“Plus-90 percent” Blythe said.
That should give you an idea of how things collapsed for the Cowboys defense that day.
What resulted from a bad day in the trenches was a domino effect on the entire unit. Dallas couldn’t funnel the action to rookie weak side linebacker Leighton Vander Esch or Jaylon Smith like they hoped. These two young linebackers were left chasing the play, which caused too much over-pursuing and more guys getting washed out entirely. Even when Dallas tried to go with experience and get Sean Lee in the game, he just didn’t have the reactionary speed and his timing was way off.
To make matters worse, Jeff Heath struggled mightily to finish tackles and just like that they were gashed to the tune of almost 300 rushing yards in one game. In 2018, the Cowboys defense held opponents below 100 team rushing yards in 11 games. The 278 gained in LA was almost 100 more yards than they gave up in the Colts game. The Rams did a masterful job of showing a lot of pre-snap movement but having the discipline to avoid jumping off-sides and accruing false start penalties. The Rams caught DeMarcus Lawrence and Antwaun Woods a few times for free yardage but all that movement really threw this Cowboys defense for a loop.
That game also showed the front office what they were missing with the absence of David Irving and that’s a playmaker on the interior. Irving is completely unreliable and will have trouble even finding a team in 2019 which is such a shame as this defense could have really used his freakish athleticism. Maliek Collins, Tyrone Crawford, and Antwaun Woods all played their tails off but none of them are consistently disruptive enough as pass rushers nor do they have elite strength to hold up.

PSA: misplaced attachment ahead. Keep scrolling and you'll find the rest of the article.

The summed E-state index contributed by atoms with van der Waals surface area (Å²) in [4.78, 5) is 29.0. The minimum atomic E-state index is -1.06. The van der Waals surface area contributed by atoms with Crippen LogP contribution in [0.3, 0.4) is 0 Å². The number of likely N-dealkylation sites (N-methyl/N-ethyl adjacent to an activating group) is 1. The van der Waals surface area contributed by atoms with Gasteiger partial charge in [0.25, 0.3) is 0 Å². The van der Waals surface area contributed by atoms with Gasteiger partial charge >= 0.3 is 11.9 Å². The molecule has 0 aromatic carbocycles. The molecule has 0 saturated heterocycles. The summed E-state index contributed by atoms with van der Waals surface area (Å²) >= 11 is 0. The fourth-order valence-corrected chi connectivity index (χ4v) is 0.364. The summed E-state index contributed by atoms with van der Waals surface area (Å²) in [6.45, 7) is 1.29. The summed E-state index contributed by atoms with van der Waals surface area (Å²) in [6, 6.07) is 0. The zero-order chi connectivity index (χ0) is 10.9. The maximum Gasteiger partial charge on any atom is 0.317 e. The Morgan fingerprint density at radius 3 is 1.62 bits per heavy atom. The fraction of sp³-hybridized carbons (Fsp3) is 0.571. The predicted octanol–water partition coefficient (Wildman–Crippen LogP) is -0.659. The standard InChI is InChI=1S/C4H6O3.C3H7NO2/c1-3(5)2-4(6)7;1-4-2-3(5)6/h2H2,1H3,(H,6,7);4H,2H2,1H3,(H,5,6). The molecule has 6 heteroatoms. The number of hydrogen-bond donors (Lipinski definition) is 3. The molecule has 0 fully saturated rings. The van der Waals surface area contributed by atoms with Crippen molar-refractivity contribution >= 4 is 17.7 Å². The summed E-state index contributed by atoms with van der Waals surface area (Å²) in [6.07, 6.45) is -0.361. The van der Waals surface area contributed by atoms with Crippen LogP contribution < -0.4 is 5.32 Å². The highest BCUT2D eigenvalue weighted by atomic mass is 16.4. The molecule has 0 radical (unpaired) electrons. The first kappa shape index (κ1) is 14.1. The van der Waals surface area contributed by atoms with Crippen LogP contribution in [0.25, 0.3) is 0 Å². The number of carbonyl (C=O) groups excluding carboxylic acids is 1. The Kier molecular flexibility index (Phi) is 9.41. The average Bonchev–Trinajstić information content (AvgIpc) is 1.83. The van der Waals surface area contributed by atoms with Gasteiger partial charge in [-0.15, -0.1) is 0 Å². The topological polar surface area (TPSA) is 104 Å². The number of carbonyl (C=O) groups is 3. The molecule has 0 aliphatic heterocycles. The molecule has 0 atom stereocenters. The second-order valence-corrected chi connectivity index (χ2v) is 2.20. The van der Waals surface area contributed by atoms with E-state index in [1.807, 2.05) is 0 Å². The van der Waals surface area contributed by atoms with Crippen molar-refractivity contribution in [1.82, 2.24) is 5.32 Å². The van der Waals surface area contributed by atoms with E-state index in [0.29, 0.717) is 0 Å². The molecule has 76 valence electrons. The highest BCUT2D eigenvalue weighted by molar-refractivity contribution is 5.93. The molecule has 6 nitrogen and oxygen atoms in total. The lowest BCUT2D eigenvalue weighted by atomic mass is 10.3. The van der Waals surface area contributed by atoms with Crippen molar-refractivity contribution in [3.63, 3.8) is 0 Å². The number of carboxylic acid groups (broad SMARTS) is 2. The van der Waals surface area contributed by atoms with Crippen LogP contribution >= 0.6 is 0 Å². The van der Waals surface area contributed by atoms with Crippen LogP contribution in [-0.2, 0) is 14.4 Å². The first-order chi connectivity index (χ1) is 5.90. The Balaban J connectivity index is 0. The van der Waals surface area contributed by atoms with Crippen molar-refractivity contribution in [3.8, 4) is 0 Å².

The Cowboys have quality edge rushers with DeMarcus Lawrence and Randy Gregory, Lawrence is the elite rusher but also happens to be one of the better run defenders. Think about how this defense would be with just one consistent space-eating presence in the middle or a playmaker of any kind. The Cowboys must add either a disruptive athletic phenom in the mold of Irving or find an elite run stuffer that eats up space. Either way, until they get help inside, their edge rushers won’t be able to truly dominate.
Under Rod Marinelli, this team just hasn’t valued true one-tech defensive tackles and prefer they come with pass rush ability. This is something they should reevaluate this offseason because they cannot afford to be rendered so ineffective against the run if they hope to move past the divisional round.
Additionally, they need to make sure they are not being read pre-snap. If the Rams really did figure out what they were doing on defense along the line, then the rest of the NFL will know soon enough. The Cowboys might want to check into their pre-snap alignments to make sure they aren’t tipping their hand.
Stopping the run is a fundamental necessity of any great defense and especially so in the postseason. The Cowboys couldn’t stop the Rams’ one-two rushing attack and therefore the entire defense collapsed at the most inopportune moment. The Cowboys defense wasn’t just beat, they were bludgeoned their fate was sealed way before the final whistle was blown.